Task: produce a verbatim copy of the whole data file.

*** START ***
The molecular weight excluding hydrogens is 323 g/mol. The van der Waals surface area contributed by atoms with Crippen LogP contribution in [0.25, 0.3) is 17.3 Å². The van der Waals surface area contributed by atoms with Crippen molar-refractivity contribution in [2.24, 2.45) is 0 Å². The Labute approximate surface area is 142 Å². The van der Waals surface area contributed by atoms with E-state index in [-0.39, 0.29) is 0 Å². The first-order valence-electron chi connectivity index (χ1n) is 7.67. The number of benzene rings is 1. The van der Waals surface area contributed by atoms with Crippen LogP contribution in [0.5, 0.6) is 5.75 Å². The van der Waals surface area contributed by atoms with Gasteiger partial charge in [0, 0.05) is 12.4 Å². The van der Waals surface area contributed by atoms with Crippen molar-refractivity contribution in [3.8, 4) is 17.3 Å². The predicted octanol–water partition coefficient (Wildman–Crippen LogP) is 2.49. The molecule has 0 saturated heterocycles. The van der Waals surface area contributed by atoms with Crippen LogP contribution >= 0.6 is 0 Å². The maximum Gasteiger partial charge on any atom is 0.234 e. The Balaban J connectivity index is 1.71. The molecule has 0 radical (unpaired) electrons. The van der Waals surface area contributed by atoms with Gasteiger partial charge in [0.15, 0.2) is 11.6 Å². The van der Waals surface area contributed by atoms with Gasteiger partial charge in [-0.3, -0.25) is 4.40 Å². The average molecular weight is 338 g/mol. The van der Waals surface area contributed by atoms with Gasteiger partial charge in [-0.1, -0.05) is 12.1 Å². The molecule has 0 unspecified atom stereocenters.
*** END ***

The molecular weight excluding hydrogens is 323 g/mol. The van der Waals surface area contributed by atoms with Crippen LogP contribution in [0.25, 0.3) is 17.3 Å². The van der Waals surface area contributed by atoms with Crippen molar-refractivity contribution in [2.24, 2.45) is 0 Å². The Labute approximate surface area is 142 Å². The van der Waals surface area contributed by atoms with E-state index in [-0.39, 0.29) is 0 Å². The first-order valence-electron chi connectivity index (χ1n) is 7.67. The number of benzene rings is 1. The van der Waals surface area contributed by atoms with Crippen LogP contribution in [0.5, 0.6) is 5.75 Å². The van der Waals surface area contributed by atoms with Gasteiger partial charge in [0, 0.05) is 12.4 Å². The van der Waals surface area contributed by atoms with Crippen molar-refractivity contribution in [3.8, 4) is 17.3 Å². The predicted octanol–water partition coefficient (Wildman–Crippen LogP) is 2.49. The molecule has 0 saturated heterocycles. The van der Waals surface area contributed by atoms with Crippen LogP contribution >= 0.6 is 0 Å². The maximum Gasteiger partial charge on any atom is 0.234 e. The Balaban J connectivity index is 1.71. The molecule has 0 radical (unpaired) electrons. The van der Waals surface area contributed by atoms with Gasteiger partial charge in [0.15, 0.2) is 11.6 Å². The van der Waals surface area contributed by atoms with Gasteiger partial charge in [-0.3, -0.25) is 4.40 Å². The average molecular weight is 338 g/mol. The van der Waals surface area contributed by atoms with Gasteiger partial charge in [-0.1, -0.05) is 12.1 Å². The molecule has 0 unspecified atom stereocenters.